10.24.09 – Home Run Derby

It’s been almost ten years since I’ve put my fingers and hands under the kind of duress they’re about to be under for the next two weeks.  We’re starting to rehearse today for the Lost & Gone Forever anniversary tour, which will mean over two hours of playing a night, with very little in the way of stick breaks for my mitts.  Waah.

I figured it’d take about three shows for the blood blisters to appear, the callouses to begin to form, and the krazy glue to come out, but last week I was in Columbia MO playing home run derby on the 85mph batting cages at Perche Creek with my brother in law and in the final round, the one that counted, I wanted to use his bat because it had a bigger barrel.  Little did I know there was just athletic tape where a foamy rubbery grip usually is, and by the time I lobbed my third decisive home run over the pitching area (but under the net), I looked down to see the skin on my left thumb shredded up and blistered and bleeding.  A week’s gone by but it still stings when I bend the thumb, which only means that we’re starting the tour with the glue and the ibuprofen and the wads of band aids covered in tape.  It’ll be a true Guster show circa ‘99-‘01 right from the get-go.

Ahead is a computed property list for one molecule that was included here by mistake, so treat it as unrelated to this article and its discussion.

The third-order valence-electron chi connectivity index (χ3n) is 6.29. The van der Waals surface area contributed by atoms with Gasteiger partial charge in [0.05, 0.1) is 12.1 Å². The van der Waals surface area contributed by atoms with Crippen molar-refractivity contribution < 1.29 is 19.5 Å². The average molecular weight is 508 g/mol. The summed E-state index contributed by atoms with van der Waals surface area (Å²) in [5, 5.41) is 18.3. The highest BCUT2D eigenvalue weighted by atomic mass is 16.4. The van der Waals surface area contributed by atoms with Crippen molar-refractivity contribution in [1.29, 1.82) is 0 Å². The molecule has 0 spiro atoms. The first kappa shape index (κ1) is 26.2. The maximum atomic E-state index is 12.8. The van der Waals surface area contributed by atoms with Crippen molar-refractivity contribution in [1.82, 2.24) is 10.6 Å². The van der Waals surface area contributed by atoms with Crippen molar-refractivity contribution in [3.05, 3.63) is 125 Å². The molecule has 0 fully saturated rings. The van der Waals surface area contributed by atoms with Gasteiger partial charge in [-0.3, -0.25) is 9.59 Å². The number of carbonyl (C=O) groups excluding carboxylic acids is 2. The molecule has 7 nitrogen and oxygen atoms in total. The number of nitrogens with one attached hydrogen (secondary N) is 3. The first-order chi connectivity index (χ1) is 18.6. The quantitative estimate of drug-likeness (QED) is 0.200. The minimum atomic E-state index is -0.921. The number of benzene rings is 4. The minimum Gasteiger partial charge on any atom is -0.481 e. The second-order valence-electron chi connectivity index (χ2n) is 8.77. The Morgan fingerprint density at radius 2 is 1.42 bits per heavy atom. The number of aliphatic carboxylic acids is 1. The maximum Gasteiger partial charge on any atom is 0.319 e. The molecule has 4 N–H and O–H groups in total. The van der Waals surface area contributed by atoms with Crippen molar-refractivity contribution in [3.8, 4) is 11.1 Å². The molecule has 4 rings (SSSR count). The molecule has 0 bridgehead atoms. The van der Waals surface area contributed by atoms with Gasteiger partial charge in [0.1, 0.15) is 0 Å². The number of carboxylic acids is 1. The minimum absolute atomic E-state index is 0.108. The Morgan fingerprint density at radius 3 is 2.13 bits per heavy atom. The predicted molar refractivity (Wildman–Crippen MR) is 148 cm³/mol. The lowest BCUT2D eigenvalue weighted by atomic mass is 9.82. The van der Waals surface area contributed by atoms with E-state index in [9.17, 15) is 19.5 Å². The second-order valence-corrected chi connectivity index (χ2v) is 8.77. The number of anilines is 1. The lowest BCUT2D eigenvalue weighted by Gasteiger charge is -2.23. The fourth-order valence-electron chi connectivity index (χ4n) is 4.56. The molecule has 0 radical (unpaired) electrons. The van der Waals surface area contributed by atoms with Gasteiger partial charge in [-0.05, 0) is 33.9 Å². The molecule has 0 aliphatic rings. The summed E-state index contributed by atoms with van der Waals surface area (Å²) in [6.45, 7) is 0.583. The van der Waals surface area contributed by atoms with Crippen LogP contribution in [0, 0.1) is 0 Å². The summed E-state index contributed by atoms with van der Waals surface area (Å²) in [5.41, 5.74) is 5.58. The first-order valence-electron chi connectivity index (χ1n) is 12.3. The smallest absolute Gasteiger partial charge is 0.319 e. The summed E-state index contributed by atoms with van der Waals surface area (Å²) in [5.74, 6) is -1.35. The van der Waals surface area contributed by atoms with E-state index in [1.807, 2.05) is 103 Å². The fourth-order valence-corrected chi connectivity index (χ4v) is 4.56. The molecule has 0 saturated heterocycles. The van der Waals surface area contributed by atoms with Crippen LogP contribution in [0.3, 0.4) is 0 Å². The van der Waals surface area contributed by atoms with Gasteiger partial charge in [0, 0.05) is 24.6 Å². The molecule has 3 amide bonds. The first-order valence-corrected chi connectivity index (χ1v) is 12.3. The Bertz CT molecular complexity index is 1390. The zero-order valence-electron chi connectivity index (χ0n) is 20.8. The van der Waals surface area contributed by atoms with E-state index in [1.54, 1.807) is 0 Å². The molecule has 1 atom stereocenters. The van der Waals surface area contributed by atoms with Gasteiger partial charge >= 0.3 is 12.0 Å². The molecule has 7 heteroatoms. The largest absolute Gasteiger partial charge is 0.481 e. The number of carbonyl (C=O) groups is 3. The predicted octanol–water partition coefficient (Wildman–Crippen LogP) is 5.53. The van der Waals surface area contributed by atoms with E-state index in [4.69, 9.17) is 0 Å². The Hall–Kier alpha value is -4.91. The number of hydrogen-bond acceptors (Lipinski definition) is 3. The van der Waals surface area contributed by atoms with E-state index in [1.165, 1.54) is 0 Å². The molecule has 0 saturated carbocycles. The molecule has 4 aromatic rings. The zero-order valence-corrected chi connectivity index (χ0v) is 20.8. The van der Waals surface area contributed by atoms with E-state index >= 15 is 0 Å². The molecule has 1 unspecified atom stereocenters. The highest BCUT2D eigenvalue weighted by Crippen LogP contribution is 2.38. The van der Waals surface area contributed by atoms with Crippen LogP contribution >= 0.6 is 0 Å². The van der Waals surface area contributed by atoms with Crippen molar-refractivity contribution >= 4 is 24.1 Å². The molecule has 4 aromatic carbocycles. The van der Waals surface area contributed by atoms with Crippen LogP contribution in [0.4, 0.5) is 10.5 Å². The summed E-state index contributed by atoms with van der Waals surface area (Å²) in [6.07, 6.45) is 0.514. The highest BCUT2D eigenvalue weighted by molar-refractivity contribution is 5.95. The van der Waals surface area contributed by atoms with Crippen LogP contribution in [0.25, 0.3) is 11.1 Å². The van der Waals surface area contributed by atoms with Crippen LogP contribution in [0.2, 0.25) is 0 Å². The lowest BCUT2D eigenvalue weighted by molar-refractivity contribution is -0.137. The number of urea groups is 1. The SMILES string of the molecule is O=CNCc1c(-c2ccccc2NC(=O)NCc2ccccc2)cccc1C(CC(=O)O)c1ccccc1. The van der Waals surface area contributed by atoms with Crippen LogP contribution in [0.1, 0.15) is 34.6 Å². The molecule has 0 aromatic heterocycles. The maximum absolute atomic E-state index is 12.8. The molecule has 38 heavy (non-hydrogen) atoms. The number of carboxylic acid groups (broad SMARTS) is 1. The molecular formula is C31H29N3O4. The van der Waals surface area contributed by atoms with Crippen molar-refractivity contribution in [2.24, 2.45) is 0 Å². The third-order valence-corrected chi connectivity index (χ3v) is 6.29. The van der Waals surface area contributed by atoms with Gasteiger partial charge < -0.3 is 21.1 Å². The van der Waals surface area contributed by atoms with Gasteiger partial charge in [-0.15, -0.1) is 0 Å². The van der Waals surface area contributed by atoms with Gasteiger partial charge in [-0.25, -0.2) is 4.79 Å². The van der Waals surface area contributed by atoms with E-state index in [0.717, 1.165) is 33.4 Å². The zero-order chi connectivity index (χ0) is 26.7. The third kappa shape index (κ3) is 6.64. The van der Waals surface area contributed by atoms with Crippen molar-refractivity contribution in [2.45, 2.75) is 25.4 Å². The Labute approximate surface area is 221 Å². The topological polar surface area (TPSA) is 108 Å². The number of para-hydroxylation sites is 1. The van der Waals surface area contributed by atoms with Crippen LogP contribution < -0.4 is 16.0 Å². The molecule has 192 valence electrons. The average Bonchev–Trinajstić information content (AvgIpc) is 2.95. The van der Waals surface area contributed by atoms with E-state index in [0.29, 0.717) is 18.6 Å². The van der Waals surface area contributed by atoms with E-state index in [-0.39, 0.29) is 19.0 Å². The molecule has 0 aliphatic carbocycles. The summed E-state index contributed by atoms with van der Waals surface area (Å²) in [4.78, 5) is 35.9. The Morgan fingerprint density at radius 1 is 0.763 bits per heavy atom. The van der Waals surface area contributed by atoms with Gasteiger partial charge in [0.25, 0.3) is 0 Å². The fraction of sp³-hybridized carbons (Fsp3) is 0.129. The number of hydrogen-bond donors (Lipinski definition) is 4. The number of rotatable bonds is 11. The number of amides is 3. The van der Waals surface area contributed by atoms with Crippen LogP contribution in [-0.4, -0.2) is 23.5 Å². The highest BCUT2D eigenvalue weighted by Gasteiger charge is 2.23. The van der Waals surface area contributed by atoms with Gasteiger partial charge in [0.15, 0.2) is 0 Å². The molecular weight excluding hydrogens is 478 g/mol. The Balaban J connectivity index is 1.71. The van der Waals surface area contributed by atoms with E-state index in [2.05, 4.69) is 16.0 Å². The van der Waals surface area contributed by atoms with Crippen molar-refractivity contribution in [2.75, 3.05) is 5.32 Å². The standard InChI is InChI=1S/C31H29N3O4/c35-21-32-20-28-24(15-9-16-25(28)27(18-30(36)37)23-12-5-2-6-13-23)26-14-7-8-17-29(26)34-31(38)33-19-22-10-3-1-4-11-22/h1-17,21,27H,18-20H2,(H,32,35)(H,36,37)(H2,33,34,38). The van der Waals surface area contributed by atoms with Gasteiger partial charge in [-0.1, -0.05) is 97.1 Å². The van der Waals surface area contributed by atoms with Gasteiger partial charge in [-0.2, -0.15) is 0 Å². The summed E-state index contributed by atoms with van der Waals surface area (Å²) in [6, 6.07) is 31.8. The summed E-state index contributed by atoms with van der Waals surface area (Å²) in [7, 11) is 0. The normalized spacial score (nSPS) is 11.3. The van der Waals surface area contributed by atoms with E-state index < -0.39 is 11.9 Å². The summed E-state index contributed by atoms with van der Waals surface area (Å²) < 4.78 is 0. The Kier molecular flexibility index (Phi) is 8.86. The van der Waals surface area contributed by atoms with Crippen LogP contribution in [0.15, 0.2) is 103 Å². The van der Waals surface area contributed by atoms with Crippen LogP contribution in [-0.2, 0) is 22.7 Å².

I want you to know this experience in no way affects my excitement about our impending tv commercial debut on Sunday nights between midnight and 5am, when this ad will air in the greater central Missouri area:

At this point, I’d like to address another matter of tremendous personal glory, which is my cameo in a New Yorker article over the summer about HBO’s new “Bored to Death” series, a show that’s filmed in my neighborhood in Brooklyn.  Specifically, Ryan’s “tweet” on the article which said something like:  « CROCS?  Why Bri Why?»

I’ll have you know that what I was wearing, out of the house, was worse than merely Crocs — a functional shoe that doesn’t exactly hold up to NYC standards for fashion.  I was wearing Crocs’ Next Step Campus Tour 2007 Crocs, that had my own band’s name printed on the side of the shoe.  As humiliating as it is to run into a reporter for The New Yorker while wearing rubber shoes with holes punched in them for breathability, the whole thing could have been a lot darker if she’d noticed the fine print.  My career might never have been able to recover.  I am also grateful that Schwartzman remembered me.  It’d been years.

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